This is an account recovery endpoint used if your account was hacked for example.
Your name, profile picture and a few other things are considered public information so there is no security issue displaying them. See: https://www.facebook.com/help/167709519956542
The scenario is: you are not able to get into your rightful facebook account but you know some information (phone, email) that is associated with it. If you are coming from a semi-trusted computer/ip/browser/etc that has a history of being associated with your account Facebook displays some public information about that account to ensure one doesn't try to recover the wrong account. The posts here about people getting differing results when hitting this endpoint with other peoples information are a result of these factors.
Important note: If a user you are initiating a recovery for has their "who can look me up" privacy setting set to "everyone" then we will always display such information for that user. That setting discussed a bit more here: https://www.facebook.com/help/www/131297846947406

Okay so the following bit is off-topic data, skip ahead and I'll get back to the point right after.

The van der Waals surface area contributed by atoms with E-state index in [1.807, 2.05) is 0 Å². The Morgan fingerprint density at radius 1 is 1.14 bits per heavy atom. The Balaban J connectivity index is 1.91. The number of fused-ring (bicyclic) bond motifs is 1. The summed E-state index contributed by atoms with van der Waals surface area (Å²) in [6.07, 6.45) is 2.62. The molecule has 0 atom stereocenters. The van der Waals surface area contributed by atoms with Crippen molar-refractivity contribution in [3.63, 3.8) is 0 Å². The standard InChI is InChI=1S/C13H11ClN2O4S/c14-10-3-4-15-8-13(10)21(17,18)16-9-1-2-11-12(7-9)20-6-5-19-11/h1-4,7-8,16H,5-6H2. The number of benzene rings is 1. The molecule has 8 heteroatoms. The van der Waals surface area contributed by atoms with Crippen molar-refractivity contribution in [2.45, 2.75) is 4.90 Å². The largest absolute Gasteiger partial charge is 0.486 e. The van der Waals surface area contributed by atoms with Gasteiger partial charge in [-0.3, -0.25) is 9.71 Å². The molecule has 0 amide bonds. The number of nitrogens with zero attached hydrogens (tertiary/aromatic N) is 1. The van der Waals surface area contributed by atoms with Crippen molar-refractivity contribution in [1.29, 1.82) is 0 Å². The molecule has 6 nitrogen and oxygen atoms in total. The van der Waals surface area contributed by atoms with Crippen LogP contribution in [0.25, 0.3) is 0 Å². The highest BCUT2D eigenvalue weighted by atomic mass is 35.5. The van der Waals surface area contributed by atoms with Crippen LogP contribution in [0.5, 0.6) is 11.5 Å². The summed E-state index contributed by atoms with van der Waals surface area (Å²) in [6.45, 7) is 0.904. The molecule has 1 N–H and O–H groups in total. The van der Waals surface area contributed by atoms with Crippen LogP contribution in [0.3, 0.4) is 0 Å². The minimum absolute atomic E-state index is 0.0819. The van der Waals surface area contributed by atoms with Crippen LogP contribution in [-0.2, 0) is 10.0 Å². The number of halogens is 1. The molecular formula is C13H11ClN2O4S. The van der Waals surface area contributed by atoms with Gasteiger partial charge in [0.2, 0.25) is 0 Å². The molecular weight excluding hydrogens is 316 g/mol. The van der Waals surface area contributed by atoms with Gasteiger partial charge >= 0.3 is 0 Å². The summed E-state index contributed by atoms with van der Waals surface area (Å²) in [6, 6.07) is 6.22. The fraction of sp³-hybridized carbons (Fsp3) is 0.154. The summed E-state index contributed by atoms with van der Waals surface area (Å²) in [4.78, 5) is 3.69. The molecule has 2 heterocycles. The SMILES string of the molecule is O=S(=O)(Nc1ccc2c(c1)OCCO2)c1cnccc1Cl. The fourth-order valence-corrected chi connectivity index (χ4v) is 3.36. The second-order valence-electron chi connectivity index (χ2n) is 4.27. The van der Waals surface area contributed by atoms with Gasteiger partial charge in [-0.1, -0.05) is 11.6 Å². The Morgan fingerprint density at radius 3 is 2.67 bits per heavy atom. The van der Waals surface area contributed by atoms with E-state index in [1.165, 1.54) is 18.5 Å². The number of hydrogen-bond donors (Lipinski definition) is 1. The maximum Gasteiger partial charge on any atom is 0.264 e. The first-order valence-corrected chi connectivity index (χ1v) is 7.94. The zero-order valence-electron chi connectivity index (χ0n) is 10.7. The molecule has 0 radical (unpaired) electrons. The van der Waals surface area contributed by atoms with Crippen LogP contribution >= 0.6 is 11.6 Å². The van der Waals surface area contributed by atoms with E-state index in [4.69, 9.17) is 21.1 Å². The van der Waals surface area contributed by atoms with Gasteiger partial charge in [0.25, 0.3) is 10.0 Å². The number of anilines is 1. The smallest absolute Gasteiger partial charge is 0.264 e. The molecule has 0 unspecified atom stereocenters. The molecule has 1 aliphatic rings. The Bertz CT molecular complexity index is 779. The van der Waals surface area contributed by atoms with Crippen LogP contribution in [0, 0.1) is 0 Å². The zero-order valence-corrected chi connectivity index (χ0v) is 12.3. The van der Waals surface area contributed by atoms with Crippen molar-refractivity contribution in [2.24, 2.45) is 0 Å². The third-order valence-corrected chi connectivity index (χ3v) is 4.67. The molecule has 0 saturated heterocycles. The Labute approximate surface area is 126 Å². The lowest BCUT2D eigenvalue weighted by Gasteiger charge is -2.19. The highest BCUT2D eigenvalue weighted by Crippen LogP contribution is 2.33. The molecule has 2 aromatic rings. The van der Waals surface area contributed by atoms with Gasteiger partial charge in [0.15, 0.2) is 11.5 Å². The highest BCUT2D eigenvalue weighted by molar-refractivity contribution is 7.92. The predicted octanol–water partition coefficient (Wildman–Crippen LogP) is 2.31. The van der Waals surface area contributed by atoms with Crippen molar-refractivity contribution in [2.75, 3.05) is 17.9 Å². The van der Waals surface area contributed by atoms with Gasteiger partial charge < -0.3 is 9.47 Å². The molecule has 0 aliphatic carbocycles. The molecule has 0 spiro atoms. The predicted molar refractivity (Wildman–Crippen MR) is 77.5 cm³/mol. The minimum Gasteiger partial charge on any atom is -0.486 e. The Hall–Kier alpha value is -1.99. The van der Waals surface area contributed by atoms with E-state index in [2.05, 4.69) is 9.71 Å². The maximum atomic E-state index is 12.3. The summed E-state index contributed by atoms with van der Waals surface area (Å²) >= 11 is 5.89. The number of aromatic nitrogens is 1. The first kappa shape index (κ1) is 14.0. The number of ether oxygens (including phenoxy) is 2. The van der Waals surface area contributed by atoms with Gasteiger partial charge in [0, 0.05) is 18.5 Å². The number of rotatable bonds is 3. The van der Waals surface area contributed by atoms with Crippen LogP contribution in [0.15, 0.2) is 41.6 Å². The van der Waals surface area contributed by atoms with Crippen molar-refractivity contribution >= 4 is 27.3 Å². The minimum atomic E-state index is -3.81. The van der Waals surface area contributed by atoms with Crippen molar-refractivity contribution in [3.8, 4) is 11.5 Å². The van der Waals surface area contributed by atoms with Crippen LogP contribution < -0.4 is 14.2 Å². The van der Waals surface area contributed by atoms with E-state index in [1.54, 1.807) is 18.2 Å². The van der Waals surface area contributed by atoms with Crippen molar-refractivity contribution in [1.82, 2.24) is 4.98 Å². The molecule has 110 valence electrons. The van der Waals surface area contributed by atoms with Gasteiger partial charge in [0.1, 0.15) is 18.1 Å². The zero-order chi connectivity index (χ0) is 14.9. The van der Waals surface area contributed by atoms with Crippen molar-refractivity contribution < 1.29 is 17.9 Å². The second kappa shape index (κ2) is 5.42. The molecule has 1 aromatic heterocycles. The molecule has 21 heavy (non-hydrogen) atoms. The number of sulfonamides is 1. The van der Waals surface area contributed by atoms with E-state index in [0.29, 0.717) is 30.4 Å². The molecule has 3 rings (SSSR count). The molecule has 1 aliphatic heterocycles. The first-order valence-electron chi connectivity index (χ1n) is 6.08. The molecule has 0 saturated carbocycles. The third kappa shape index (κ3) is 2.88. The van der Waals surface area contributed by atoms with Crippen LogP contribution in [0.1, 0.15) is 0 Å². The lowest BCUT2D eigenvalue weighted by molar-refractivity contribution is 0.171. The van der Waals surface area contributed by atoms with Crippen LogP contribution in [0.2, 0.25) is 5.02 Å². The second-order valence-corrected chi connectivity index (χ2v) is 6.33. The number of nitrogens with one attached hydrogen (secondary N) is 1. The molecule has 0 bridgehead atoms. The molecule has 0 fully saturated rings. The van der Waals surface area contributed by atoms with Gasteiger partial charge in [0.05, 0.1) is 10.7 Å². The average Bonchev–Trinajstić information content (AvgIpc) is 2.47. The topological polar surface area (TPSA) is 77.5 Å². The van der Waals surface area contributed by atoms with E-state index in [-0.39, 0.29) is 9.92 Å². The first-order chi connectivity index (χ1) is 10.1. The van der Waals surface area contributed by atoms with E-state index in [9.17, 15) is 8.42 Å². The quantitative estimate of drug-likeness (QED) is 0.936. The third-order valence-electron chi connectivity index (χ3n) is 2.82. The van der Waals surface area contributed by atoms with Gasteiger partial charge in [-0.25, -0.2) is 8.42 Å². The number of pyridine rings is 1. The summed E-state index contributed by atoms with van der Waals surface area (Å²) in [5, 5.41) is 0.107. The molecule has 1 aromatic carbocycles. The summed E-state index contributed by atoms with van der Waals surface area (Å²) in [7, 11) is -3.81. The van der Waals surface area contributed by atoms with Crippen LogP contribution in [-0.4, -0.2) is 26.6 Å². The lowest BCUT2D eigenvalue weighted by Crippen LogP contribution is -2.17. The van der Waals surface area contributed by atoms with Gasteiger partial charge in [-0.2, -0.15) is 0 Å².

Hope that clears things up, this is one of the most common false positives we get via our bug bounty program and I certainly see how it can be alarming at first.
It can be, for a plurality of reasons. Phone books, court records, etc.
If you try someone else's phone number, it has a placeholder profile picture, says "Facebook User", and has censored out email addresses to send a recovery email too.
I'm guessing everyone here is using their own phone number to test with which yields a lot more information than if you were to try it with a phone number of a friend whose never logged into Facebook from your network.
Snapchat Username --> Snapchat Phone Number --> Facebook Account
I hope people are behaving.
Sure enough, in a few days, I received several topless pictures from a random account. The girl typed in a name which she thought belonged to her friend, but instead entered my new profile name.
I thought this was hilarious, my girlfriend however, didn't. Just one random situation.
It doesn't do a common FB database wide search just from your contacts/FB friends.
I was informed that this was a design decision since previously used IPs are more trustworthy than any new IP. I considered this a design flaw and reported since large institutions are typically behind a NAT and they become susceptible to targeted attacks.
What law do you think this violates?
An example of a poor trade for experience vs security.
> You can see your name and profile picture because you're using a computer network you've logged in on before.
At least, that's what I saw when I did it on myself in an incognito tab.
if you're going to do something that might raise the ire of someone sophisticated, don't do it online with your true and/or trusted persona.
now if you're complaining the waterline for "sophisticated" is getting lower...well...welcome to technology :)